By: Ishani Desai
LOS ANGELES — According to a recent UCLA study, the method used to determine recipients for the COVID-19 vaccine throughout LA County is flawed.
American-Indians, Pacific Islanders, Cambodians, Filipinos, and Koreans do not live in neighborhoods susceptible to the coronavirus but still contract COVID-19 at a high rate, said co-authors Paul Ong, a research professor at UCLA’s Luskin School of Public Affairs, and Jonathan Ong, a graduate student.
These individuals are not prioritized to receive the vaccine because a previous study identified other determinant factors for vaccine distribution that excluded these ethnicities from consideration.
Paul Ong and the Director of the UCLA BRITE Center, Vickie May, co-authored a research paper that created the model originally sent to the Centers for Disease Control and Prevention and the Health Resources and Services Administration in November 2020. This study provided public agencies data to distribute the COVID-19 vaccine efficiently.
The residents of these areas must be vaccinated first to best mitigate and lessen the coronavirus’s effects on LA County as a whole, said the public health policy experts.
This November 2020 study created the UCLA Preexisting Health Vulnerability index to pinpoint communities disproportionately impacted by COVID-19.
The UCLA Preexisting Health Vulnerability index includes four indicators to determine the high-risk residential areas: preexisting conditions, barriers to accessing services, built-environment risk, and social vulnerability.
According to the index and the research findings, neighborhoods resided by mostly Black, Latino, Cambodians, Hmongs, and Laotians families were at a high risk of contracting the disease.
A preexisting condition can be defined by having poor health and food insecurity, as well as high rates of obesity, diabetes, and heart disease.
Groups that lived in neighborhoods with the highest percentages of preexisting conditions included 73% of Black families, 70% of Latino families, and 60% of Cambodians, Hmongs, and Laotians.
In comparison, 60% of white families lived in areas with low preexisting conditions.
The research study is not only helpful to determine the vaccine distribution method. Policymakers can also use this study to correctly establish public health initiatives to mitigate the disease’s effects.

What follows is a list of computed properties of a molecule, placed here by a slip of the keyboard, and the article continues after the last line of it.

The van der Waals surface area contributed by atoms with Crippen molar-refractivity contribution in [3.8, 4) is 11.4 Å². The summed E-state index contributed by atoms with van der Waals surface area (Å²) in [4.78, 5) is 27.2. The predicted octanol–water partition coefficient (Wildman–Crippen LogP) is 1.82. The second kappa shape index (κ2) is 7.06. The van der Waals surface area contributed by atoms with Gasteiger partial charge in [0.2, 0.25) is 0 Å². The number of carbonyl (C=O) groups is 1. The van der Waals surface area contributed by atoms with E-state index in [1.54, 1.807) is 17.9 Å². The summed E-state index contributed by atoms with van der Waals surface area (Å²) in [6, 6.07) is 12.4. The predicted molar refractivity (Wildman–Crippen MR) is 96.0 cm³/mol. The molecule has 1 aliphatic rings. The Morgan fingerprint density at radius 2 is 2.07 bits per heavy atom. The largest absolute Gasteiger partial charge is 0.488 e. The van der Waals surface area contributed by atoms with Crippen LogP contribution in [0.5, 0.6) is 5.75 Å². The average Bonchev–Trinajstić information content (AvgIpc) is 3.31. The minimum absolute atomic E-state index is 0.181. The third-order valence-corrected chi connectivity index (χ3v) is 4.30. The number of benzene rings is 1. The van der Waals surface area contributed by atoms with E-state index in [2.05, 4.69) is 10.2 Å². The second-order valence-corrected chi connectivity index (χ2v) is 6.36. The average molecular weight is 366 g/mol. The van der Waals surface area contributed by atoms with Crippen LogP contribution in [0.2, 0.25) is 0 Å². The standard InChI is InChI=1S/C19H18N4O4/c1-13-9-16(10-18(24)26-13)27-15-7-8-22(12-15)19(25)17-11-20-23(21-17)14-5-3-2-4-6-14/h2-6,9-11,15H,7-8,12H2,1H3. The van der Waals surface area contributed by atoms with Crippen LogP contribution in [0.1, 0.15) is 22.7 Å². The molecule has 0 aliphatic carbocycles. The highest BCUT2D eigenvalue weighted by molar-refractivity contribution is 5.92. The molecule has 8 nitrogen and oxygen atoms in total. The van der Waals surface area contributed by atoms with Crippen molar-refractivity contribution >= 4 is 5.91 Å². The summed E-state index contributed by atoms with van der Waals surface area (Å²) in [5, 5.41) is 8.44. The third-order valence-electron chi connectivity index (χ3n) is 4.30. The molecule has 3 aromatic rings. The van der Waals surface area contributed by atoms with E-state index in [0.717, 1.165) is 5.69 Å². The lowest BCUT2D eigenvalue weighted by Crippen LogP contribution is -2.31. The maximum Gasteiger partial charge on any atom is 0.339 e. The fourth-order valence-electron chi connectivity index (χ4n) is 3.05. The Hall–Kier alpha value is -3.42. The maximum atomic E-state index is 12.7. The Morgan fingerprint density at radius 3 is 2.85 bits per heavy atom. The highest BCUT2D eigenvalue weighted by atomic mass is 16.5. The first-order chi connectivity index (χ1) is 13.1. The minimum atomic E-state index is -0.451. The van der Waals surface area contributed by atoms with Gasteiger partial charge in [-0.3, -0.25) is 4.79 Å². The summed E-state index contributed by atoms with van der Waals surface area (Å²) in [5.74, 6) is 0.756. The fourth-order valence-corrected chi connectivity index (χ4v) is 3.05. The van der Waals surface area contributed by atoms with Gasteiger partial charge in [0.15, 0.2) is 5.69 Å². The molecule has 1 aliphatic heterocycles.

Health officials could use Ong’s research to create hand-washing and social distancing announcements in Spanish for areas with fewer English-speaking residents. Social workers and volunteers can best determine where to distribute food and other primary necessities.
“Knowing precisely which populations are the most vulnerable and where new infections are likely to occur is critical information in determining how to allocate scarce resources and when to open or close areas,” Mays and Ong said.
The importance of this data demonstrates Ong’s move to create a new study that factors in the shortcomings of the original model.
“If [the pandemic] was going to have a profound impact on society and a profound impact on disadvantaged neighborhoods and populations, then we believed that we could make a difference in terms of working to generate additional insights,” Ong said.
The UCLA Preexisting Health Vulnerability index vaccinated populations based on geographical locations and left out American-Indians, Pacific Islanders, Cambodians, Filipinos, and Koreans. These ethnic groups have higher-than-average rates of COVID-19 infection, according to Ongs’ study.
Although public health policy should not merely be implemented along racial lines, there should be research into certain groups as to why they are more affected by COVID-19 than others.
Pacific Islanders and Asian Americans are two to three times more likely to be essential workers than non-Latino white workers. Essential workers are most at risk of contracting the disease. Nationally, Filipino nurses are also ten times more likely to die from COVID-19, according to Ongs’ research report.
The study found that American-Indians and Cambodians are the least vulnerable among these individuals identified as high risk to contract the coronavirus.
Rather than using the UCLA Preexisting Health Vulnerability index that doles out vaccines according to geographic location, it is vital to use pandemic and policy-related goals when trying to mitigate the disease, according to Ongs’ research.
Community stakeholders and policymakers can weigh factors such as multigenerational housing, disability status, and occupation to offset the shortcomings within research models and pinpoint vulnerable local populations.
Urban planners and other researchers can also use Ongs’ new study in the future to create policies that will alleviate the disparities within society the pandemic has exacerbated.
“The legacy of the damages from the pandemic is not going to disappear,” Ong said. “We’re going to have to live with those inequalities.”
Ishani Desai is a writer for the LA Vanguard’s campus and city desk. She is a history major at UCLA, originally from Bakersfield, CA.
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